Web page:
Attorney Julia Olson, executive director of Our Children's Trust called the judge's decision to allow the case to proceed "groundbreaking."

"For the first time a federal court has recognized that there is a fundamental right to a climate system capable of sustaining human life," Olson said. "The Supreme Court, for over 100 years, has said that sovereign governments are public trustees, but our federal government has been denying that it's subject to the Public Trust Doctrine, that only the states are.

"She has put that issue to bed," Olson said.

Kiran Oommen, a 19-year-old plaintiff and student at Seattle University, said he was "excited" by the ruling and the prospect of suing the current administration or, more likely, the next one.

"The federal government is not upholding our rights to life, liberty, and property," Oommen said. "The next president doesn't even acknowledge that climate change is happening, but I'm going to be here a lot longer than he is."

The suit named President Obama and several federal department and agency heads as defendants. Three industry groups—the National Association of Manufacturers, the American Fuel & Petrochemical Manufacturers, and the American Petroleum Institute—joined the suit on behalf of the government and tried to have it dismissed.

According to the lawsuit, "Recent scientific studies conclude that our country is now in a period of 'carbon overshoot,' with early consequences that are already threatening and that will, in the short term, rise to unbearable unless Defendants take immediate action to rapidly abate fossil fuel emissions."

The students laid out examples of harm they have suffered (which is needed to prove a case's legal standing), from climate change, including algae blooms in drinking water, drought-induced low water levels that kill salmon, extreme wildfires and flooding that jeopardize personal safety, harm to revenue-producing orchards, and asthma caused by hot, dry conditions and wildfire smoke.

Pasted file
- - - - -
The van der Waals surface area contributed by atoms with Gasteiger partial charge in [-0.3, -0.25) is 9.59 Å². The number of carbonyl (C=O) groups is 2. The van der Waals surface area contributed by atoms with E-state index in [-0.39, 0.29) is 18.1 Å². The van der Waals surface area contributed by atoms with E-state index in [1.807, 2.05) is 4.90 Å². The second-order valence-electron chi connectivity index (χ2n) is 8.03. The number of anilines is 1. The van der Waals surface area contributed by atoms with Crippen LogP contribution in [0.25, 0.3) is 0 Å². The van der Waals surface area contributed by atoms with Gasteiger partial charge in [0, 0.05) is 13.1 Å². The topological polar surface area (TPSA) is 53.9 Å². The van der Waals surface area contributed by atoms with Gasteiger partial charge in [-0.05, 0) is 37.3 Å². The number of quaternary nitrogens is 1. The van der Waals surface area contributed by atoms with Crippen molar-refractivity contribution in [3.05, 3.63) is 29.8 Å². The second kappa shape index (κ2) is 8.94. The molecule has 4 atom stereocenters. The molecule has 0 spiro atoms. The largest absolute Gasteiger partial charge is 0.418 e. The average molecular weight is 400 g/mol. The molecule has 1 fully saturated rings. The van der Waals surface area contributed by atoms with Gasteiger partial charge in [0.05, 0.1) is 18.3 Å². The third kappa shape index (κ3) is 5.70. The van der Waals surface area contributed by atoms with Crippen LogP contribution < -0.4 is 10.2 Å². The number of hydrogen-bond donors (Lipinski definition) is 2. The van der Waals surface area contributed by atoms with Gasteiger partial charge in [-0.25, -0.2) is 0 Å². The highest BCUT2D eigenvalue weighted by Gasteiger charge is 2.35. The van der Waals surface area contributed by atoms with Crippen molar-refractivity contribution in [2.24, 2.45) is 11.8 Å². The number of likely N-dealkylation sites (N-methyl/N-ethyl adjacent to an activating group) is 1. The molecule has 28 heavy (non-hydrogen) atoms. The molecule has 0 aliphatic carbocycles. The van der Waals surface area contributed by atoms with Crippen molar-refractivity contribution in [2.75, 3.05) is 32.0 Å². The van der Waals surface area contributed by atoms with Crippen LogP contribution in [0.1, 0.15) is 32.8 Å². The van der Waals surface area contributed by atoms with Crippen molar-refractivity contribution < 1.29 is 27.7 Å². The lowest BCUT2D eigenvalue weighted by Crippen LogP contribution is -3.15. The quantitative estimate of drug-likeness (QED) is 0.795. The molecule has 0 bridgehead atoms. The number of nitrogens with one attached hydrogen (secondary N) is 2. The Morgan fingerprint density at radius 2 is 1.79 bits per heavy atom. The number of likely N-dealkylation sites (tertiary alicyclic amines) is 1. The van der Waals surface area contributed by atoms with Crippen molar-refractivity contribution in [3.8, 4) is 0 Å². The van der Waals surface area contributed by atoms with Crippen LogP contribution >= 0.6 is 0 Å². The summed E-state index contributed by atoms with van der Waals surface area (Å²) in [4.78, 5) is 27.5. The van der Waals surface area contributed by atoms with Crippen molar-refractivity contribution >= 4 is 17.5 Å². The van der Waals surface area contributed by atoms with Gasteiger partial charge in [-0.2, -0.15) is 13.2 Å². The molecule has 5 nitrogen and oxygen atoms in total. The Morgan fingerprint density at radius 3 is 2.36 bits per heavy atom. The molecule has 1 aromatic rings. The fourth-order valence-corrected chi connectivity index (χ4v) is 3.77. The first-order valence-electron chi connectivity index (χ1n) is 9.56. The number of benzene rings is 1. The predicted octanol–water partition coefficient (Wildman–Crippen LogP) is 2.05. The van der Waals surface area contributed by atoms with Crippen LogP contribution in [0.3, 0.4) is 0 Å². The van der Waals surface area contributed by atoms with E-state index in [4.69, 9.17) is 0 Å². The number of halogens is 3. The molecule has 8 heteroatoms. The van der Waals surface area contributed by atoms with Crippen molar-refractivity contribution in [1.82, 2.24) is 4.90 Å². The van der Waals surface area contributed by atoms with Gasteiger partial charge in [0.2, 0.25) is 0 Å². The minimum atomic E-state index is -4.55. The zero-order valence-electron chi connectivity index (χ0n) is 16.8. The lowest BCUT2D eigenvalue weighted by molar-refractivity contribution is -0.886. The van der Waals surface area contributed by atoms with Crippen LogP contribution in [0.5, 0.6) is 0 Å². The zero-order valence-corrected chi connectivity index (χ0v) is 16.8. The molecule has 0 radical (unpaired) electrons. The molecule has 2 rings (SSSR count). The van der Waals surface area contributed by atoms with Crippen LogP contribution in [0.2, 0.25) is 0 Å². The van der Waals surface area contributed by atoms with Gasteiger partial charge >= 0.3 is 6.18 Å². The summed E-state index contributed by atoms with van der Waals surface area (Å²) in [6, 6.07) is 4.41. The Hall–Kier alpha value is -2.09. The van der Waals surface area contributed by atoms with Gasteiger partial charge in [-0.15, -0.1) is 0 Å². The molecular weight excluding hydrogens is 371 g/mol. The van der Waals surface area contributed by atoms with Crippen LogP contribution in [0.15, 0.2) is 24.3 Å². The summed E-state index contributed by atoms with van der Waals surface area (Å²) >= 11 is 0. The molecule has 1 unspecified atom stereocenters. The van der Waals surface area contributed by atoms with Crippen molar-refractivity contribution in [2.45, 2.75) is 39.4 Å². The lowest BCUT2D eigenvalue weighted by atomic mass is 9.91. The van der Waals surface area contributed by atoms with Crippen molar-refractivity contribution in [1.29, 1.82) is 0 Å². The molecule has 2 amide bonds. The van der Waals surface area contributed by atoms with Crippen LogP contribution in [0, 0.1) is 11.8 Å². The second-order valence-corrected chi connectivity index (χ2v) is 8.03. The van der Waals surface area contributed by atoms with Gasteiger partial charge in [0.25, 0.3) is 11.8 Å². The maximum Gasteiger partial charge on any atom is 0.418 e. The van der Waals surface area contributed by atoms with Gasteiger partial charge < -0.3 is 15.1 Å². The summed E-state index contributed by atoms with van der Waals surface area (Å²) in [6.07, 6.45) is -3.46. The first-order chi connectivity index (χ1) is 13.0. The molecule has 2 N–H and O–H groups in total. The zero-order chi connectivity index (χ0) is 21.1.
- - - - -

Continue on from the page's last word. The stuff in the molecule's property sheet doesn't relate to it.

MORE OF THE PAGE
A list of demands in the lawsuit includes getting the court to find that the government is violating the plaintiffs' "fundamental constitutional rights to life, liberty, and property," along with ordering it to "prepare a consumption-based inventory of U.S. CO2 emissions" and implement "an enforceable national remedial plan to phase out fossil fuel emissions and draw down excess atmospheric CO2 so as to stabilize the climate system and protect the vital resources on which Plaintiffs now and in the future will depend."

Olson said the students are willing to discuss settling the case, adding, "We're waiting to see if they'll come to the table and stop sitting side by side with the fossil fuel industry and sit down with youth to hammer out a real plan to protect the environment."

Otherwise, an extraordinary trial may soon be under way. The lawsuit will automatically transfer to the incoming Trump administration, Olson said.

"We vote for our government representatives, and we expect them to act in the best interest of the country, but I'm struggling to feel that's the case," Oommen said. "The government is putting me and all people around me in danger, as opposed to protecting us.

"That's why it's all the more important that we fight the case," he continued. "Going through the executive branch is not working, so we're going through the judicial branch to force the executive branch to be held accountable."

IMAGE CREDIT:kagenmi / 123RF Stock Photo